A sociomaterial approach to public/private boundaries in IT gov outsourcing

How can information systems de facto rearrange boundaries between the Public and the Private, at the very micro level and without anyone noticing it? Annalisa’s recent paper on the prestigious Journal of Information Technology brings some examples.

Towards a sociomaterial approach to inter-organizational boundaries: How information systems elicit relevant knowledge in government outsourcing was recently published on the top Journal of Information Technology, after an exciting and inspiring publication process. The article analyses how the inter-organizational and inter-sectorial boundary between public and private is de facto rearranged by minute technical decisions concerning the development of information systems.

As such, the article furthers Annalisa’s research on the technical micro aspects that seed macro trasformations in the institutional order. This is Annalisa’s distinguishing research perspective, indebted to the work of prof. S. Sassen on capabilities for denationalization. Here below the article’s abstract. Of course, the whole paper is published Open Access. Enjoy!

The paper is available at https://journals.sagepub.com/doi/full/10.1177/0268396220934490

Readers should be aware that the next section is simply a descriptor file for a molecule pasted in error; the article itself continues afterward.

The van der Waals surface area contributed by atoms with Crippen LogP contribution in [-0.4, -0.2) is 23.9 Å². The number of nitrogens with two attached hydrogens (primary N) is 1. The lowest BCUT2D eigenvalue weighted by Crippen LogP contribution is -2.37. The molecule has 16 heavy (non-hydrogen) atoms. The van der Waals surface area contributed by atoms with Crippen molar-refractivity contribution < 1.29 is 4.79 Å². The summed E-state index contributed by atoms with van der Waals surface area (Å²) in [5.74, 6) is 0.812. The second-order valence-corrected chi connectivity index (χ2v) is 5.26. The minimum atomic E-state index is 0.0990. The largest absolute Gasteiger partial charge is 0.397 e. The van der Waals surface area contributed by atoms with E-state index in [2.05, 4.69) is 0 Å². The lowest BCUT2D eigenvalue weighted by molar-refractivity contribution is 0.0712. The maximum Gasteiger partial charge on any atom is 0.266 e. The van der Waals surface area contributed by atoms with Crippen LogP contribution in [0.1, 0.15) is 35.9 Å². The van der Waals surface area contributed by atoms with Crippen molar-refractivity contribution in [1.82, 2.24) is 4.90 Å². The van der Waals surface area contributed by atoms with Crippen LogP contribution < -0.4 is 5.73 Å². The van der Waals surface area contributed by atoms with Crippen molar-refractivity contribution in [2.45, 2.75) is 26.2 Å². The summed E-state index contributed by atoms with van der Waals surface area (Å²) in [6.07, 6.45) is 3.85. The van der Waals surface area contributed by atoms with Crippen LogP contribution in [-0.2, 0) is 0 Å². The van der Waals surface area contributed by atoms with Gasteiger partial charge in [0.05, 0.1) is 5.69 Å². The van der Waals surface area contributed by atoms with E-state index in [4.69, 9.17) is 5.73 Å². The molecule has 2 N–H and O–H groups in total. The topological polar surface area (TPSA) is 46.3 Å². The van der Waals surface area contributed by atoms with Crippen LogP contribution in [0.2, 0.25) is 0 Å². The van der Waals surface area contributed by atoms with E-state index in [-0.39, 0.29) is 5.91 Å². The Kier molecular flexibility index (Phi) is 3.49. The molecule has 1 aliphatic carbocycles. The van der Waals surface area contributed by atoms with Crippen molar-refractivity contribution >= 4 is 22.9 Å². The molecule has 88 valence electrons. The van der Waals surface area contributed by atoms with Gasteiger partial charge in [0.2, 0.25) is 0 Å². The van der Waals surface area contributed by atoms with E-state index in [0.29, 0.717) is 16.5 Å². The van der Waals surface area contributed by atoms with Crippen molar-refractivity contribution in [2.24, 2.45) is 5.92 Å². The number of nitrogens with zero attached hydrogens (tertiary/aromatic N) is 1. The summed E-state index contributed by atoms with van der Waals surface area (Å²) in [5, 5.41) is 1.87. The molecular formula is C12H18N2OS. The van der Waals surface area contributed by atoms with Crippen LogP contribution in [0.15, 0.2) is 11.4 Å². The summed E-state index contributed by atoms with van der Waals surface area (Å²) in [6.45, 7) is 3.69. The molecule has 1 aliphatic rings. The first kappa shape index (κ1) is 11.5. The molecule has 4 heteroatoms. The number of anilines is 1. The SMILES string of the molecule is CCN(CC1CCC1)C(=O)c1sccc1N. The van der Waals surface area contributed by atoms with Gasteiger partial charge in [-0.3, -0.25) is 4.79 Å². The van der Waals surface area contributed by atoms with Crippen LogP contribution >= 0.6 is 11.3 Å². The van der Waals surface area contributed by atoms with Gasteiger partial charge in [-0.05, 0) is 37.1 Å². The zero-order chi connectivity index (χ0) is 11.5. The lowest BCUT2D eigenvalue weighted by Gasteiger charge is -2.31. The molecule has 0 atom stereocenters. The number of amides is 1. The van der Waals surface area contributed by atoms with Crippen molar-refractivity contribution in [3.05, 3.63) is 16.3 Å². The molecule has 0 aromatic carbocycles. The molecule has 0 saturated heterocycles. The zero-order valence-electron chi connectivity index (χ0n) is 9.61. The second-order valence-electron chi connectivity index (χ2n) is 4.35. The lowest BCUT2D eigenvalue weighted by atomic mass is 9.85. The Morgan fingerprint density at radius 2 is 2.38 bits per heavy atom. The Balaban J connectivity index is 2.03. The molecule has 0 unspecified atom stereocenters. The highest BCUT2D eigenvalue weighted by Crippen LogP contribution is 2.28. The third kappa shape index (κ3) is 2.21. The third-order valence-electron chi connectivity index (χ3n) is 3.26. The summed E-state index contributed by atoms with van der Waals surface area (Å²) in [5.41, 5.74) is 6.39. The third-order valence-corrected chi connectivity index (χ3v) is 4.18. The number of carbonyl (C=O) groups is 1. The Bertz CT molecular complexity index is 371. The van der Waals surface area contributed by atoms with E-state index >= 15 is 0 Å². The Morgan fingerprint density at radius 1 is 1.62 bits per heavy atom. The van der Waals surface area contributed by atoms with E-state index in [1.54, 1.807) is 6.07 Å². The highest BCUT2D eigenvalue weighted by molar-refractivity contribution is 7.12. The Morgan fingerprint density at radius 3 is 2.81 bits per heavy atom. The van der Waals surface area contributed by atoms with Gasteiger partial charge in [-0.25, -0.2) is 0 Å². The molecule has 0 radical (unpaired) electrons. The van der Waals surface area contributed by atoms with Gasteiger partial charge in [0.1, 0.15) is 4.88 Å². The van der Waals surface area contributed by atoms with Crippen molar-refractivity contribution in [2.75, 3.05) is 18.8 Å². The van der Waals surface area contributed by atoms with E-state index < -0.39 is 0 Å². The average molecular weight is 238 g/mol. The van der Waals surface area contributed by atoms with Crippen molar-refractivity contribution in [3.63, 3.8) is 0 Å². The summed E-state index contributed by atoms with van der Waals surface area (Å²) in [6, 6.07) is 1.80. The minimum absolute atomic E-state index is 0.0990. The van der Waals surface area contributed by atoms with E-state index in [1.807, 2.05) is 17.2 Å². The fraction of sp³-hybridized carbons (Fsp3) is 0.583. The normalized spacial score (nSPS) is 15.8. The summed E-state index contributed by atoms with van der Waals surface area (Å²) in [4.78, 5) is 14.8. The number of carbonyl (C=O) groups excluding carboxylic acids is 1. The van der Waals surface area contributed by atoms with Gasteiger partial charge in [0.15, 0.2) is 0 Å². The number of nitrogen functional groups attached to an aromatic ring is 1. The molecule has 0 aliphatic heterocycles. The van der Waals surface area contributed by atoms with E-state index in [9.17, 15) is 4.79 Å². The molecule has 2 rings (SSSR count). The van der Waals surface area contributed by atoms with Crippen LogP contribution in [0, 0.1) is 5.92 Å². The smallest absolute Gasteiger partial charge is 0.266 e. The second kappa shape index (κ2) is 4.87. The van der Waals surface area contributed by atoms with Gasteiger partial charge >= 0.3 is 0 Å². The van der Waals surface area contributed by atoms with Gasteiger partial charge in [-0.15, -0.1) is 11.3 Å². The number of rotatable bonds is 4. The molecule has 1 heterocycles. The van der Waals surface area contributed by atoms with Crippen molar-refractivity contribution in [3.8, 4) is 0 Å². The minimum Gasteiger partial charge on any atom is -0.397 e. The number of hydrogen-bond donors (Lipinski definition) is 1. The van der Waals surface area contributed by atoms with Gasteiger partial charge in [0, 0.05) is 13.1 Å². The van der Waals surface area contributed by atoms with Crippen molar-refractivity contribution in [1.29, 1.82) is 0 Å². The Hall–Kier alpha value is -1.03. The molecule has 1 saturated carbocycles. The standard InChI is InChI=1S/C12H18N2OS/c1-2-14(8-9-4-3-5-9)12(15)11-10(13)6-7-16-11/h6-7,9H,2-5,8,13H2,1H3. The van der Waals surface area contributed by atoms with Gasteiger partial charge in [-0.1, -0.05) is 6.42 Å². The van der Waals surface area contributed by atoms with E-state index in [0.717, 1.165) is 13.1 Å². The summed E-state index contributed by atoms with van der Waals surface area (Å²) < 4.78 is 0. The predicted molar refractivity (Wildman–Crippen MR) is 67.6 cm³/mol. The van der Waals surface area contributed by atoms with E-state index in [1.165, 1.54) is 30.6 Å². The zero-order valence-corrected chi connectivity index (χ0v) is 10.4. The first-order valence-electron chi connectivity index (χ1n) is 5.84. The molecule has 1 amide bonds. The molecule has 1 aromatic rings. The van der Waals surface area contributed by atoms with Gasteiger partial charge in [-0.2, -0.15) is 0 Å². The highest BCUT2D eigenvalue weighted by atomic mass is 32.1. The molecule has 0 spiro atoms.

This article furthers a sociomaterial framework to examine inter-organizational boundaries in government IT projects. It engages in a dialogue with the practice theory-based approach to boundary spanning and utilizes analytical tools and epistemologies drawn from the social studies of technology. It aims to contribute to a situated, material understanding of inter-organizational boundaries. We argue that boundaries in outsourcing relationships can be de facto enacted through definitions of what counts as relevant knowledge. Information systems have a key role in eliciting such definitions, thus establishing knowledge asymmetries and regimes of inclusion and exclusion. The article responds to the call to value the role of artefacts in IT research. Furthermore, it eventually shows that understanding knowledge asymmetries triggered at the micro-level of information systems can help to examine macro-scale transformations between the public and the private sectors. To illustrate the framework, two ethnographic case studies of governmental IT projects are discussed. The first case concerns a permit and licence submission service in Italy. The second case analyses a 20-year-long database integration carried on at the Dutch land registry. In the first case, information systems made relevant a form of knowledge developed by contractors; in the second case, the integration process valued knowledge developed in-house. Three sets of implications are drawn for the theory and practice of inter-organizational IT projects. To conclude, the article focuses on inter-organizational boundaries involving the public and the private sectors and foresees a novel interdisciplinary research direction at the confluence of information systems and political studies.